- Tariffs can add to inflation pressures in certain countries. Tariffs raise prices on imported goods, thus providing an incentive for domestic competitors to raise prices as well.
Assessing the probability that we are moving from a trade “war of words” to a true trade war is challenging given the political and economic policy variables that are at play. The hope is that the heightened rhetoric and initial posturing on tariffs are little more than negotiating tactics, and that cooler heads will ultimately prevail.
However, investors should never rely on hope in making investment decisions. As such, monitoring the trade situation is currently very important, warranting significant attention and caution.
A Look Ahead
Where is the U.S. economy headed in the 3rd Quarter? Here are some of the key issues we are watching:
- The stock market has been volatile recently – and is down about 5% from its January high – but we believe the current volatility represents a correction rather than the beginning of a bear market.
- Rising interest rates could impact large debt issuers, as government, corporate and individual borrowers must pay more to service their relatively high debt levels.
- Corporate earnings remain solid and price-to-earnings multiples have moderated in the past few months as the stock market has taken a breather. But we are still cautious that return expectations should be tempered.
- Although there is some concern about the flattening of the yield curve, we don’t believe that there is a bond bubble ahead. Bond market valuation remains unattractive relative to inflation risks. The technical backdrop will now be a challenge without the big central banks buying bonds.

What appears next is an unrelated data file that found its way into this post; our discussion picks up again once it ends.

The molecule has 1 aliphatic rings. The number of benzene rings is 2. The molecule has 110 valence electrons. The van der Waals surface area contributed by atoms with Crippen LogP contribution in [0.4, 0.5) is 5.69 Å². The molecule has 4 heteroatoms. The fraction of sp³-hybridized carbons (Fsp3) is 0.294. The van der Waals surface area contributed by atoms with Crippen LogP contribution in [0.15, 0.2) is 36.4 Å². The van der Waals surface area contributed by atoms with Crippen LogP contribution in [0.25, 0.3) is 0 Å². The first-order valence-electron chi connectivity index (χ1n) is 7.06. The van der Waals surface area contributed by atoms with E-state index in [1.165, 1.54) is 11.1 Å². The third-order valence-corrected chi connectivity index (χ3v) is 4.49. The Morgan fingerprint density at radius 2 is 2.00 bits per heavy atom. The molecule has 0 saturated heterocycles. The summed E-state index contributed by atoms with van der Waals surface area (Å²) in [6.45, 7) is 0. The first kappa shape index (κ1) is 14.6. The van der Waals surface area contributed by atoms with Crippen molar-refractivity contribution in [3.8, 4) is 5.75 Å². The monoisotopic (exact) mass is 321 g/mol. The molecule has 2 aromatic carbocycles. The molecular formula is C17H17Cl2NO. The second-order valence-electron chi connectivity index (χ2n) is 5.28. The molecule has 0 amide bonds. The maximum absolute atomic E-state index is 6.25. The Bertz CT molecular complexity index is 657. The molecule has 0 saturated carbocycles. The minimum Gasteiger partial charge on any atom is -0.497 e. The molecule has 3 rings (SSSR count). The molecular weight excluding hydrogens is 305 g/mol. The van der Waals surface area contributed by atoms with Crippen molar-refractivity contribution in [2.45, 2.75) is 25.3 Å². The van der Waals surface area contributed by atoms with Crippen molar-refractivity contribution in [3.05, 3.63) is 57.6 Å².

- We expect the employment picture to remain strong, as many businesses face a shortage of qualified workers.
- The economy still seems solid, with no evidence of an impending recession, although several issues, such as trade conflicts and rising interest rates, have dampened the 3rd Quarter outlook somewhat.
To see our Market Outlooks every month and learn more about our perspective on the markets, the economy, and investing, subscribe to our Investing Insights newsletter.
Media contact: Samantha Mehrotra, 612-844-4197, firstname.lastname@example.org
All information and representations herein are as of July 2, 2018, unless otherwise noted.
The views expressed are as of the date given, may change as market or other conditions change, and may differ from views expressed by other Thrivent Asset Management associates. Actual investment decisions made by Thrivent Asset Management will not necessarily reflect the views expressed. This information should not be considered investment advice or a recommendation of any particular security, strategy or product. Investment decisions should always be made based on an investor's specific financial needs, objectives, goals, time horizon, and risk tolerance.
This article refers to specific securities which Thrivent Mutual Funds may own. A complete listing of the holdings for each of the Thrivent Mutual Funds is available on ThriventFunds.com.
Past performance is not necessarily indicative of future results.
i U.S. Trade Representative, “Findings of an Investigation Related to Chinese Theft of Intellectual Property,” March 2018.